MTA officials said during a committee meeting that fares won’t be collected on one route in each of the five boroughs for at least six months as part of a program mandated by the state.

  • The B60, which runs in Brooklyn between Williams and Flatlands Avenue, in Canarsie, and Williamsburg Bridge Plaza.

  • The M116, which operates across Manhattan, primarily along 116th Street, Manhattan Avenue and W 106 Street.

  • The Q4 LCL/LTD, which runs in southeast Queens between Cambria Heights and Jamaica Center.

  • The S46/96, which runs in Staten Island between the St. George Ferry Terminal and West Shore Plaza.

  • The BX18 A/B, which runs in a loop in the western Bronx between Undercliff Avenue or Sedgwick Avenue and Grand Concourse"



Hudson Link Employer Toolkit


Our friends at Hudson Link for Higher Education in Prison put together an employer toolkit for hiring formerly incarcerated people. Thank you to Sean Pica, Eldredge Blalock, Elisabeth Santiago, and the rest of the team at Hudson Link for this important resource. The toolkit can be found here. If you have any questions about hiring formerly incarcerated people, please contact Elisabeth Santiago from Hudson Link's Alumni Services at esantiago@hudsonlink.org.


Community Food Funders Newslink


Community Food Funders has opened up their newsletter to a wider audience (so not just food funders). "Each month, CFF compiles a newsletter with news, articles, reports, and events for those in our region interested in an equitable and sustainable food system." Highlights on this month's newsletter include:


  • New Exploratory Grants Program - In 2023, the Tauck Family Foundation (TFF) plans to distribute several exploratory grants ranging from $10,000 to $25,000. The intention is to use learnings from a variety of grantee partners to help inform and further refine their areas of focus and the specific impact they seek to achieve through their giving. The Foundation seeks to support communities and groups most affected by climate and other environmental challenges by distributing grants to organizations for new or existing efforts that contribute to healthy land use and regenerative ecosystems. A link to their Exploratory Grant Eligibility Checklist, Guidelines, and Application as well as other resources is available here. You can also read about the Foundation's recently announced shift to the environment sector with new vision, mission, and long-term outcomes. Application deadline: August 1, 2023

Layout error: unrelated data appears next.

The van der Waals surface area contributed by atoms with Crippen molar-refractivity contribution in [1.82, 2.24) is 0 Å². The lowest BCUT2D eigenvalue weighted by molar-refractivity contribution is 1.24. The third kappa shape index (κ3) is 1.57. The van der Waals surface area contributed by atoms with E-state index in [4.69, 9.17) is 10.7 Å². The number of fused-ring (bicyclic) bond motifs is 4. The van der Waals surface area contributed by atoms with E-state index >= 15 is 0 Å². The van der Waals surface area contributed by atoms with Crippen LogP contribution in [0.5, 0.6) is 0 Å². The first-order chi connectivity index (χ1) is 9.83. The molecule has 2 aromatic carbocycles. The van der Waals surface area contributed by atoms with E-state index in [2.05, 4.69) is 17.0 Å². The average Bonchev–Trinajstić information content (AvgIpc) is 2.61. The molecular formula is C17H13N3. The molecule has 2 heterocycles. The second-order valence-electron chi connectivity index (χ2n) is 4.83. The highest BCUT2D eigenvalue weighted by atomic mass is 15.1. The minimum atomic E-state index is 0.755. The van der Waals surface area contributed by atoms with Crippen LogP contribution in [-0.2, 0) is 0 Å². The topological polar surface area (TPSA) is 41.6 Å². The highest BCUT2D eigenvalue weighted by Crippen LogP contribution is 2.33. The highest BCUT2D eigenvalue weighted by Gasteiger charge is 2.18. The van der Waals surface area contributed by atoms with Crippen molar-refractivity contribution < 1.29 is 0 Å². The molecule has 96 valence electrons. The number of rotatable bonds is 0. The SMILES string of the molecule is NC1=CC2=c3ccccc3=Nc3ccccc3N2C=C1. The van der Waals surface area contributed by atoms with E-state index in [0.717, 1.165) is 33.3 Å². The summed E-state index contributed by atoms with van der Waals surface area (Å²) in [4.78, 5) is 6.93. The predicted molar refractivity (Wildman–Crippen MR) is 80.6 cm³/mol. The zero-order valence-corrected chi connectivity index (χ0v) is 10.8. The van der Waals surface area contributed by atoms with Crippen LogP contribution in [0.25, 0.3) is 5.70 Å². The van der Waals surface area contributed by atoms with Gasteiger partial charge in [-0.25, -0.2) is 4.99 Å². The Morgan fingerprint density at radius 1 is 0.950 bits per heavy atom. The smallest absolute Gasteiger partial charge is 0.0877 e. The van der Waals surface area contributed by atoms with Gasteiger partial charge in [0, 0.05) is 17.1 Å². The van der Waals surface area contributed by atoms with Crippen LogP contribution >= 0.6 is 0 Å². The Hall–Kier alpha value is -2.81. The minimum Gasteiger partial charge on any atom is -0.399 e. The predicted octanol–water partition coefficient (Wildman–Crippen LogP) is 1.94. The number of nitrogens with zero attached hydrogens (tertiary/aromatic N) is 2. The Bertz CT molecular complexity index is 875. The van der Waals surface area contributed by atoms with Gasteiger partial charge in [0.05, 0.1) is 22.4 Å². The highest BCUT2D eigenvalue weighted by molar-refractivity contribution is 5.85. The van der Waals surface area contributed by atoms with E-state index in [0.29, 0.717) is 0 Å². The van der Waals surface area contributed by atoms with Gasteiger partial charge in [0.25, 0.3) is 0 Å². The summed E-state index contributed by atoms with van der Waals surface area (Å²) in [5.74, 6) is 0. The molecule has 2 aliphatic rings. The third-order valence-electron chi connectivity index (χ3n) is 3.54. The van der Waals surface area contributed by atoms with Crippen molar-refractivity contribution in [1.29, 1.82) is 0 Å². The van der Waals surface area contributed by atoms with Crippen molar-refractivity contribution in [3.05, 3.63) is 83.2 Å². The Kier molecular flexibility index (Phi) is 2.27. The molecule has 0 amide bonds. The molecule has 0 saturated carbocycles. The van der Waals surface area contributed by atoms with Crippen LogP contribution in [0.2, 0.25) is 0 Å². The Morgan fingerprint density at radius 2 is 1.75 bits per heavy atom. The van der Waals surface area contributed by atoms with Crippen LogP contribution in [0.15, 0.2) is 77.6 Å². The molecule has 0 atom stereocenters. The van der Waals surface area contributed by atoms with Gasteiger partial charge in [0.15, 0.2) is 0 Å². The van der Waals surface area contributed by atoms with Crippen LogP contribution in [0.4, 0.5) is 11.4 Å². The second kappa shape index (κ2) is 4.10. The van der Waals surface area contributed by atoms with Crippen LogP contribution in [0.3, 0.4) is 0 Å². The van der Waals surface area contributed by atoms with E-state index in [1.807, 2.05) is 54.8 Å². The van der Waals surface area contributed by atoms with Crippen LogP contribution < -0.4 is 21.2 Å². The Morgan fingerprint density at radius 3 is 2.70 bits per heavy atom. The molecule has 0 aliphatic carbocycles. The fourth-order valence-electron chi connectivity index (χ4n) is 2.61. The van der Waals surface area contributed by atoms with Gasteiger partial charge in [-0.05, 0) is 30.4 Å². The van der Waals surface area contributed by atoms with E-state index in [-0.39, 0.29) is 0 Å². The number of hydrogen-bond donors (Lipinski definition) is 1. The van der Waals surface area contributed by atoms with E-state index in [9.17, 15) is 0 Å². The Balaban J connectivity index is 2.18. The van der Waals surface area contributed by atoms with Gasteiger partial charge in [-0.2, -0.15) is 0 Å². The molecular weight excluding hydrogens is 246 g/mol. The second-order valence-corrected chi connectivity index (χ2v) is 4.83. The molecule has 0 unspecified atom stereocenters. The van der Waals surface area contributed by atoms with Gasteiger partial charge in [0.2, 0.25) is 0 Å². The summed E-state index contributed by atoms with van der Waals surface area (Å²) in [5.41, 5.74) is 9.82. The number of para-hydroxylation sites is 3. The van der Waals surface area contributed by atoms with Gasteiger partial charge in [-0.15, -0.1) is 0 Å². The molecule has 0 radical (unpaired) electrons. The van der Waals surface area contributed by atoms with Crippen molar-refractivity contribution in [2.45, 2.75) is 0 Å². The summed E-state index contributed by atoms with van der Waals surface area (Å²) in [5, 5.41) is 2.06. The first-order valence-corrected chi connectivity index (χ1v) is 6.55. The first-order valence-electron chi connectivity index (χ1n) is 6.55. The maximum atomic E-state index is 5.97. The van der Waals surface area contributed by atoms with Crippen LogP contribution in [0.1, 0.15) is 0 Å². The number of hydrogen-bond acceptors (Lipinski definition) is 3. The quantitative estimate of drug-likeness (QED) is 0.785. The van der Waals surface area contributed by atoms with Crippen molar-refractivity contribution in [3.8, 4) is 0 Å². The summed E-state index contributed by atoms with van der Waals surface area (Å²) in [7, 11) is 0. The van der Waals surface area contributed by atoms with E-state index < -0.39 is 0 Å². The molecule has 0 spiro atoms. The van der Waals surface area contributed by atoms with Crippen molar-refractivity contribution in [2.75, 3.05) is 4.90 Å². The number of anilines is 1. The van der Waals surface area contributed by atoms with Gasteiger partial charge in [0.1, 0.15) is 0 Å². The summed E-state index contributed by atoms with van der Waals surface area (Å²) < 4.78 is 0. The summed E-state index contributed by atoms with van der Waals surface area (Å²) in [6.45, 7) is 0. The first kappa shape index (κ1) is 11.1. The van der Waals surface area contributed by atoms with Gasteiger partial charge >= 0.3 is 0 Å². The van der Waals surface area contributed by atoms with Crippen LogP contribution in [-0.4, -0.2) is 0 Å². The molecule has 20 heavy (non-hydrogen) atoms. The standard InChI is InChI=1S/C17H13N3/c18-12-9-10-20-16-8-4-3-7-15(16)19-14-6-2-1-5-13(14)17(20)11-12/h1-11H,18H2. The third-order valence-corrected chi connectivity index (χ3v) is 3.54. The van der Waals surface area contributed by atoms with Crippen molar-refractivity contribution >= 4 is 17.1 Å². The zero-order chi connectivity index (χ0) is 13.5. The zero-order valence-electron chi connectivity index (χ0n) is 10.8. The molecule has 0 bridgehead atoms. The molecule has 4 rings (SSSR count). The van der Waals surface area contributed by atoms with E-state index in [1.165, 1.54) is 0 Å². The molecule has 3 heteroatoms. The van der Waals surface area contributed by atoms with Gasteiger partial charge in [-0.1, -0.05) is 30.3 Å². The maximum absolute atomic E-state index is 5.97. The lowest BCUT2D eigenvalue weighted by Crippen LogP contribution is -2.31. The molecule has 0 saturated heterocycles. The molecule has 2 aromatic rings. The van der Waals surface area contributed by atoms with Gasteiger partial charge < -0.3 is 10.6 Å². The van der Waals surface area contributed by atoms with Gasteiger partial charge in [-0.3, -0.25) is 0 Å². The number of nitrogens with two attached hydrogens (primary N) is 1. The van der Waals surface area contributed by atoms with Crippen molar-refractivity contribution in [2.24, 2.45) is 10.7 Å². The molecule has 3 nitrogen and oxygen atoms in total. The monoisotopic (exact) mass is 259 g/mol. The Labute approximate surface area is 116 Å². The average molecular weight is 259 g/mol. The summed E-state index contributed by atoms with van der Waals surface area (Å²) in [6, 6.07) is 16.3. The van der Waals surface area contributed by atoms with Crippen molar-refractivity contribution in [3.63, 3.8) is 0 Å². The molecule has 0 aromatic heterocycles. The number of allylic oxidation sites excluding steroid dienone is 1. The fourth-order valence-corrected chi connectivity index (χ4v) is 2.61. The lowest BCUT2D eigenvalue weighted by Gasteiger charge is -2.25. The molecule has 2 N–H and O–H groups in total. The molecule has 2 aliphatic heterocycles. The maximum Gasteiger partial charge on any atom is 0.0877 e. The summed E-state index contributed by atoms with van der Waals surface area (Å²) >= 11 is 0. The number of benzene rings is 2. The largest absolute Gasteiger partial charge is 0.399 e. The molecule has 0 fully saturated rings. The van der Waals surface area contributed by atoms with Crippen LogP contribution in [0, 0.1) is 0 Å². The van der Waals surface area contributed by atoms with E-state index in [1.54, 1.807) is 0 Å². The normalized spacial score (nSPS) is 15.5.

• Study: Food insecurity among households with children during the early months of the COVID-19 pandemic - Understanding impacts of the COVID-19 pan­demic among households with children is neces­sary to design appropriate public health responses that protect food and nutrition security. The objec­tive of this research was to understand predictors of food insecurity during the COVID-19 pandemic among households with at least one child. Con­sistent with other data collected and analyzed dur­ing the height of the COVID-19 pandemic, this study contributes findings that emphasize the need for enhanced public health responses and emer­gency preparedness measures that protect food and nutrition security.

  • Food Forward NYC: 2-Year Progress Report - Food Forward NYC is the City’s first ever 10-year food policy plan, laying out an comprehensive policy framework to reach a more equitable, sustainable, and healthy food system by 2031. Food Forward NYC emphasizes the importance of equity and choice - enabling a food system where everyone should be able to access the food they want wherever they may want it. To enable this choice, we need to support both our food workers and our food businesses. To strengthen the sustainability and resiliency of our food system, we need to rethink our food infrastructure and deepen our connections with the region.

  • NY Healthy Food, Healthy Lives Match Program - This ioby match opportunity may be of interest to BIPOC-led organizations using grassroots fundraising approaches to support food justice work in New York State. For approved participants, donors are matched up to $1,000 and projects may access up to $5,000 in matching, until the program ends. Learn about eligibility requirements and share your idea.

  • Dyson Foundation Mini-Grant Program - The Dyson Foundation’s mini-grant program funds capacity-building projects that improve a nonprofit’s administrative, governance, or programmatic functions. Mini-grants enable nonprofit board, staff, and volunteer leaders to develop new skills through specific consultant-led capacity-building activities, or through conferences, seminars, and other relevant training opportunities. Mini-grants are available to 501(c)(3) nonprofit organizations and libraries in the Mid-Hudson Valley. Grants are available on a rolling basis.

I will continue to include highlights from each month's newsletter on our weekly resource round-ups but if you would like to subscribe yourself, the link is here. The link to last month's newsletter is here and their archive is here.


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That's all for this week -- thanks for all you do!